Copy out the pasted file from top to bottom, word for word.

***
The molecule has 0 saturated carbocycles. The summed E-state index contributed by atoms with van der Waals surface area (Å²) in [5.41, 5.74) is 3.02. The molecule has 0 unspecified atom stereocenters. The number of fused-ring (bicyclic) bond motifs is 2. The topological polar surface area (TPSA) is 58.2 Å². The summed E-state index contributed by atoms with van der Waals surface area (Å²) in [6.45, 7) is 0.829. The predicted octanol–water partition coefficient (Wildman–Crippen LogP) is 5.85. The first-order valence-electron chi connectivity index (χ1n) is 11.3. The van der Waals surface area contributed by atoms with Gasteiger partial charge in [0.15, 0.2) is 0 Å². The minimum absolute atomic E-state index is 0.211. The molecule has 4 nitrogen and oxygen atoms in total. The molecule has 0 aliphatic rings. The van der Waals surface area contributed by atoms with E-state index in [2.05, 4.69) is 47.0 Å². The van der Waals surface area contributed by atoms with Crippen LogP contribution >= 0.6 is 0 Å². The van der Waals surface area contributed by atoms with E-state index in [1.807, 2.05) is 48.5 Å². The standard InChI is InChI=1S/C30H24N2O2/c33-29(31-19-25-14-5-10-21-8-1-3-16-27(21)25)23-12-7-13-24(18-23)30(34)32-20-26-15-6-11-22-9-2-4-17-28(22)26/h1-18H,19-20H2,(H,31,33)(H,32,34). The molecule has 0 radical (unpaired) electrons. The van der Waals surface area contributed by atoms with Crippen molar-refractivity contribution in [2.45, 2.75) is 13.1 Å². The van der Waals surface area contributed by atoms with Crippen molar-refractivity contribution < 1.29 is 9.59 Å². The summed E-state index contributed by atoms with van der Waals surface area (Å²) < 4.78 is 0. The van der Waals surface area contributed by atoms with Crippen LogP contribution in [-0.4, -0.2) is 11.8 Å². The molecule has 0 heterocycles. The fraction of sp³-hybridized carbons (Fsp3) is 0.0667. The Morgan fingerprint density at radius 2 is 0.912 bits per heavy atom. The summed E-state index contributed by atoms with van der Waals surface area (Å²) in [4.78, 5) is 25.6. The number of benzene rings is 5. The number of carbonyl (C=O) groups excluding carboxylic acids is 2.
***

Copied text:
The molecule has 0 saturated carbocycles. The summed E-state index contributed by atoms with van der Waals surface area (Å²) in [5.41, 5.74) is 3.02. The molecule has 0 unspecified atom stereocenters. The number of fused-ring (bicyclic) bond motifs is 2. The topological polar surface area (TPSA) is 58.2 Å². The summed E-state index contributed by atoms with van der Waals surface area (Å²) in [6.45, 7) is 0.829. The predicted octanol–water partition coefficient (Wildman–Crippen LogP) is 5.85. The first-order valence-electron chi connectivity index (χ1n) is 11.3. The van der Waals surface area contributed by atoms with Gasteiger partial charge in [0.15, 0.2) is 0 Å². The minimum absolute atomic E-state index is 0.211. The molecule has 4 nitrogen and oxygen atoms in total. The molecule has 0 aliphatic rings. The van der Waals surface area contributed by atoms with E-state index in [2.05, 4.69) is 47.0 Å². The van der Waals surface area contributed by atoms with Crippen LogP contribution >= 0.6 is 0 Å². The van der Waals surface area contributed by atoms with E-state index in [1.807, 2.05) is 48.5 Å². The standard InChI is InChI=1S/C30H24N2O2/c33-29(31-19-25-14-5-10-21-8-1-3-16-27(21)25)23-12-7-13-24(18-23)30(34)32-20-26-15-6-11-22-9-2-4-17-28(22)26/h1-18H,19-20H2,(H,31,33)(H,32,34). The molecule has 0 radical (unpaired) electrons. The van der Waals surface area contributed by atoms with Crippen molar-refractivity contribution in [2.45, 2.75) is 13.1 Å². The van der Waals surface area contributed by atoms with Crippen molar-refractivity contribution < 1.29 is 9.59 Å². The summed E-state index contributed by atoms with van der Waals surface area (Å²) < 4.78 is 0. The van der Waals surface area contributed by atoms with Crippen LogP contribution in [-0.4, -0.2) is 11.8 Å². The molecule has 0 heterocycles. The fraction of sp³-hybridized carbons (Fsp3) is 0.0667. The Morgan fingerprint density at radius 2 is 0.912 bits per heavy atom. The summed E-state index contributed by atoms with van der Waals surface area (Å²) in [4.78, 5) is 25.6. The number of benzene rings is 5. The number of carbonyl (C=O) groups excluding carboxylic acids is 2.